Indisputably, the 2017 Australian Open was the major that surpassed all others. Over the course of the fortnight in Melbourne, suspenseful five-set matches abounded in the men’s draw, while the women more than held up their end of the bargain with intriguing showdowns from beginning to end. In that remarkable tournament, the finishing acts were precisely what the fans wanted to see. Roger Federer claimed his first major in more than four-and-a-half years with a stunning fifth-set comeback over Rafael Nadal. Serena Williams toppled her sister Venus to move past Steffi Graf into second place on the all-time women’s list with 23 Grand Slam singles titles. It was a hard-court festival of the highest order.
But the 2018 Australian Open was also a spectacle to behold. The women’s event was perhaps more enticing than any major they have had for an awfully long time, arguably the best from start to finish in 10 to 15 years. The men’s tournament didn’t quite measure up to the women’s when examined in totality, but it was, nonetheless, magnificent.
Here are my lasting impressions of the first Grand Slam tournament of the new season.
WHY FEDERER WON HIS 20TH MAJOR
Not since 2008 at the U.S. Open had Roger Federer successfully defended a Grand Slam tournament title. And yet, the 36-year-old was the clear favorite all along to take his second Australian Open in a row and his sixth altogether. Moreover, his draw was something lifted out of a dream. The Swiss marched into the final without the loss of a set. He was never seriously tested until the final against Marin Cilic. Before he confronted Cilic, Federer enjoyed one of the least stressful Grand Slam events of his illustrious career. He could hardly have asked for more.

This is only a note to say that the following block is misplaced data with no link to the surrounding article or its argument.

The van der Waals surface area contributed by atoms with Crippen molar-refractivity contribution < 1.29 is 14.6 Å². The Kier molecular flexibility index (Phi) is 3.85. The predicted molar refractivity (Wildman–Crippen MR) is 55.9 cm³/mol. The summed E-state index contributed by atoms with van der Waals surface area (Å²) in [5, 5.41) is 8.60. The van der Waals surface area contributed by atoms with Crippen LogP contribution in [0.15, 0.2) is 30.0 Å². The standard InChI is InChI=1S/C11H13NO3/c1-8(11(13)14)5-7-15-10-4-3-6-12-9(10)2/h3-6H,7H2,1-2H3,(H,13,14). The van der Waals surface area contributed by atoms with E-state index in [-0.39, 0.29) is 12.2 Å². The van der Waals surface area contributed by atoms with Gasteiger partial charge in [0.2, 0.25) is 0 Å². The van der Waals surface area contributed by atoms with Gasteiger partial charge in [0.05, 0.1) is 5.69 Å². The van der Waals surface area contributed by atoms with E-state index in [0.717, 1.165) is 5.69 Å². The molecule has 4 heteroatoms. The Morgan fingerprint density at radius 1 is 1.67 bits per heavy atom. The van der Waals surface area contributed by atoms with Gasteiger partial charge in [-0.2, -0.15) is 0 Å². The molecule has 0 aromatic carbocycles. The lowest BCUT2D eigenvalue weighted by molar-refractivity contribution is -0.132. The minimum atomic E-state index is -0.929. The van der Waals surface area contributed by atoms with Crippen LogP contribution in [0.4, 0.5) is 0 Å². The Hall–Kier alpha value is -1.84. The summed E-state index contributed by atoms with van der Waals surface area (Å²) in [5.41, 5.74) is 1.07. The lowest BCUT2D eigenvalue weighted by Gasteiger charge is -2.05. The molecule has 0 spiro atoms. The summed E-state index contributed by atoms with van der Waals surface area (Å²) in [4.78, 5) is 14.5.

Cilic gave him a skirmish to remember, and perhaps after such a smooth journey into final, Federer was caught off guard by what was thrown at him. The 29-year-old Croatian was way out of sorts as Federer took the first set with sweeping self-assurance. Cilic found his range in the second set before an immaculate serving display from Federer gave the No. 2 seed the third. He released seven aces in five service games, and conceded only seven points. When Federer got the early break in the fourth and even had a break point for 3-0, he seemed certain to pull away inexorably and gain the victory.
That was not the case. From 1-3 in the fourth set, a highly charged Cilic was firing from all cylinders and blasting Federer off the court. He made it to a fifth set, and had a couple of break points to keep the momentum and garner a second Grand Slam title. The 2014 U.S. Open champion had a good look at a second serve on one of those break-point chances, but netted a forehand return. Federer’s composure helped him to escape. Cilic served abysmally in the second game, squandered a game point, and was broken. His spirit evaporated in the process. After holding once for 1-3, he won only one more game. Victory went to the better player, 6-2, 6-7 (5), 6-3, 3-6, 6-1.
Federer has now elevated his record in major finals to 20-10. He lifted his numbers to 4-4 in five-set Grand Slam tournament finals. He is tied with Novak Djokovic and Roy Emerson for the most men’s titles at the Australian Championships/Open. He has set the table for another banner year. Expect him to bypass Roland Garros again. Look for this man to secure a ninth Wimbledon title, and have no doubts that Roger Federer will go deep into the U.S. Open draw. He is simply not playing like a fellow who will turn 37 in about six months. His youthful exuberance as a competitor is the chief reason why he is still in the forefront of the game.